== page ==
About the Book:
“I heard them mourn my death. I lay in the next room. Motionless, silent, and staring at the ceiling.”
“When it comes to a broken person, some of them are expert at blinding you. Spend an entire evening with such a person, but you may still not know how he is crushing inside.”
“Who would say no to him? He is smart, intelligent, super handsome, rich, suave and sophisticated. He’s perfect!”
“Pooja gave no explanation. She asked no forgiveness. She just arrived in his home, resenting him for being her husband.”
“He had smiled as if nothing was wrong.
He had behaved as if he still had his dreams and hopes.
He had pretended as if it didn’t hurt.
But it did.”
Does Destiny hold the key to our happiness?
Is it always the feeble that is the victim?
Love can be the embrace of heaven. But what happens when it unleashes hellfire?
Lose yourself in the intense narrative of You Came Like Hope as it unleashes a rollercoaster of emotions, uncovers some bitter truths, challenges widespread prejudices, and forces you to reconsider your beliefs.
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1. As a child, what did you want to do when you grew up?
I wanted to be different things at different times. When I was a kid, I dreamed of becoming a movie star. Then I went through phases where I wanted to be scientist, doctor, artist, teacher, solider and even an astronaut. I also wanted to be a detective like Nancy Drew. I think it depended upon who impressed and inspired me most at that time. Being a novelist never entered my mind when I was a kid.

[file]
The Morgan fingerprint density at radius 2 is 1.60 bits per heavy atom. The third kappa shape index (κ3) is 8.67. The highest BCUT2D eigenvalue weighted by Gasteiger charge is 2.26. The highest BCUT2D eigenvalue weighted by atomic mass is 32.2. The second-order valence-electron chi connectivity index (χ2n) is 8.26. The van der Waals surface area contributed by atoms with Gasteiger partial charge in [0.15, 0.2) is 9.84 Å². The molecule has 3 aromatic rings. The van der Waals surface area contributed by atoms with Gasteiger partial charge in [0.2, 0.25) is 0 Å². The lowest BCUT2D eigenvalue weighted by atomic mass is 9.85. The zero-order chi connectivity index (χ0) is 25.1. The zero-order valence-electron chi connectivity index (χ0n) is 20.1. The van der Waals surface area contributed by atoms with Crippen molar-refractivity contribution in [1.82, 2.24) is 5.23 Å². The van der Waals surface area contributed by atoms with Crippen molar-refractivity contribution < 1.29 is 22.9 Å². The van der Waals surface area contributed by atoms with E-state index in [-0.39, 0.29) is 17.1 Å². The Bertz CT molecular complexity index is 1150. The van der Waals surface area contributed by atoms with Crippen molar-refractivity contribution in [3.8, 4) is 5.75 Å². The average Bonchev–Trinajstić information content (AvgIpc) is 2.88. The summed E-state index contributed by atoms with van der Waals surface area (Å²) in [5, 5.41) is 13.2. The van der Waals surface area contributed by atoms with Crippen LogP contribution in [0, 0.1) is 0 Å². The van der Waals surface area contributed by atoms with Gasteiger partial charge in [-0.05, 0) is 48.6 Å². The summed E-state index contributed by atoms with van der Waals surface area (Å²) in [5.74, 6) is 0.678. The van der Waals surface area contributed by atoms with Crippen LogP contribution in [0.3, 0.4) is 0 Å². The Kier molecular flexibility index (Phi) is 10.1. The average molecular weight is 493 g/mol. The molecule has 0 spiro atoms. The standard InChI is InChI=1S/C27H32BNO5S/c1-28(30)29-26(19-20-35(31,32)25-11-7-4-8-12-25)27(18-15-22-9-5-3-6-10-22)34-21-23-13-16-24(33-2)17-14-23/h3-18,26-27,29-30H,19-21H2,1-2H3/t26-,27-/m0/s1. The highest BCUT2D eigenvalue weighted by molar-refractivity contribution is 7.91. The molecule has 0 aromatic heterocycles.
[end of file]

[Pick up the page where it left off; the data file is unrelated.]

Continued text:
2. When did you first realize you wanted to be a writer?
The ambition of being a novelist started and took hold of my heart as I pursued Graduation and Post Graduation degrees in English Literature. That was when I realized how much skill and technique went into writing of novels. It also amazed me how we were studying books that were written centuries ago. Those great books were immortal, and they had made their authors immortal too. I started aspiring for this immortality as well.
3. How long does it take you to write a book?
I’m a very slow writer, I think. I take about three years to complete a book. But half of that time goes in editing and revision of the book. I don’t mind working hard in revising and re-revising my book. And if something doesn’t seem to be working, I don’t mind making major changes in the book, even after several drafts. In fact, after I had revised You Came Like Hope five times, I realized the hero wasn’t working. So, I changed his entire character in the 6th draft.
However, I feel that such slow pace is not a very good idea for an author in today’s competitive market. So, I intend to try and be faster in future. I have so many ideas. I’d never be able to develop them all if I go at this pace. I need to be faster! Hopefully, my next book will take less time to complete.
4. What is your work schedule like when you're writing?
There isn’t any fixed schedule. I have a full-time job. I also have blogs. I get very little free time to work on books. So, I try to write whenever I get time. It also depends upon the flow of ideas. If my ideas are flowing, I can ignore my blogs. I can even give up reading for a few days and concentrate on my writing. But if the ideas are not flowing, I indulge in other pursuits till the writer’s block clears. Also, I spend less time writing while the book is at the beginning phase. As it advances in the story, it pulls me in and I spend more time at it.
5. Where do you get your information or ideas for your books?
I can’t really say where I get ideas from. They really just pop up from most random things. For example, I got the idea of writing You Came Like Hope when I came under an attack by some anti-feminist Twitter trolls.
As for research, I rely mainly on Google search and information gathered from friends, family and other contacts.
6. What was one of the most surprising things you learned in creating your books?